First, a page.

Have you noticed the people posting their daily things to be thankful for? I have and I admire the effort. I would start, fall behind, and then feel guilty/stressed that I wasn't being thankful enough! But it got me thinking... what experience in the art/jewelry field am I most thankful for? Class? Mentor? Trip? Tutorial? Instructor?
I ask you to think on this, pour a cup of tea or coffee - and write a response to me in the comments!
My post is brief today - and I am giddy with excitement - and thanks... I am off to Washington DC for the day to spend it with my sister! She lives in Austin TX and is in town for a conference. So please don't equate my brevity with lack of caring...
My most thankful experience is meeting Keith LoBue. He is an amazing artist and an inspired teacher. He calls himself a "stuff smith" as he creates intricate swoon worthy pieces from found objects and diverse treasures. We met in San Diego at the Shepherdess - where he was teaching - it was after I had moved back East but I returned for his class. And we reconnected, and I was challenged anew each year, on his annual trip. I haven't seen him for a few years, he is based in Sydney Australia and doesn't travel as extensively as he did.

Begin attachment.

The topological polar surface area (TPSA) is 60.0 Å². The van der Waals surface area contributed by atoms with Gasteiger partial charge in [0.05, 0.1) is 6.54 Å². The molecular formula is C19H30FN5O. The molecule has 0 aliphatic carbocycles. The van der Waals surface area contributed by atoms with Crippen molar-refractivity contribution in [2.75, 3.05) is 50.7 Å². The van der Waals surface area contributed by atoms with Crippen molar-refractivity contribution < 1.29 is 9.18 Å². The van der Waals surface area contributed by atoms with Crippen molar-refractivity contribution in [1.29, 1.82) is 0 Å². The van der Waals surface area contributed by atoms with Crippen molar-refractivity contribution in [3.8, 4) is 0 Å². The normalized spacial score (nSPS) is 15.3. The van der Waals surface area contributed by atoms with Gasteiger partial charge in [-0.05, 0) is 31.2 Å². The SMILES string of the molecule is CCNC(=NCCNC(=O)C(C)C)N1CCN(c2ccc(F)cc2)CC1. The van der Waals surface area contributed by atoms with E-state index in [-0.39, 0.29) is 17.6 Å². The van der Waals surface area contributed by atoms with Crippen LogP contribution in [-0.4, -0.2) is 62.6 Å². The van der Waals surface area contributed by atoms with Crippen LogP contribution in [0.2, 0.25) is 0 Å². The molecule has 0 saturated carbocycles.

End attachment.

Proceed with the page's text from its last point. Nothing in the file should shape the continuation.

|My first LoBue inspired mixed media piece. From his "Precious Little" class: antique sterling butterfly, pod, antique magazine paper, glass lens, gems...|
|Shrine work in progress - center focal composed of pods with vintage pearls, beetle wings, and auto glass, skeleton key, milk glass knob, cigar box, sandalwood fan...|
|My first etching samples, my first resin pour.|
Experiments with antique book text.
These classes were years ago - so I did my first etching and resin under Keith's tutelage - 8 years ago? Before the materials were commonly used in the art jewelry scene... This built a foundation for me - learning techniques to apply to my work, learning them well, being confident to implement them.
But for me - it was also hearing the right information at the right time. The encouragement to think out of the proverbial box. The permission to play, and to alter materials beyond recognition if the piece required that. To not hold precious things too precious, and to hold dear the found treasures that spark creativity. To honor the patina of age, and the inherent history in an object - even if its specific are unknown to me.
I was in a period of transition - having just returned East and trying to settle into my new role as freelance teacher, and more importantly, working artist. I was, and still am working with clay, but it is one of many materials I draw on to say my piece. Mixed media became my voice, and I am thankful that classes with Keith helped me find it. I came away with skills, yes, but more importantly a philosophy that informs my work to this day.
|Aurora: vintage compact, magnifying lens, antique postcard, etched brass, rusted washer, silk...|
|Gaze: pocket watch case, sea glass, image transfer, pearls, antique images and text, resin, microbeads.|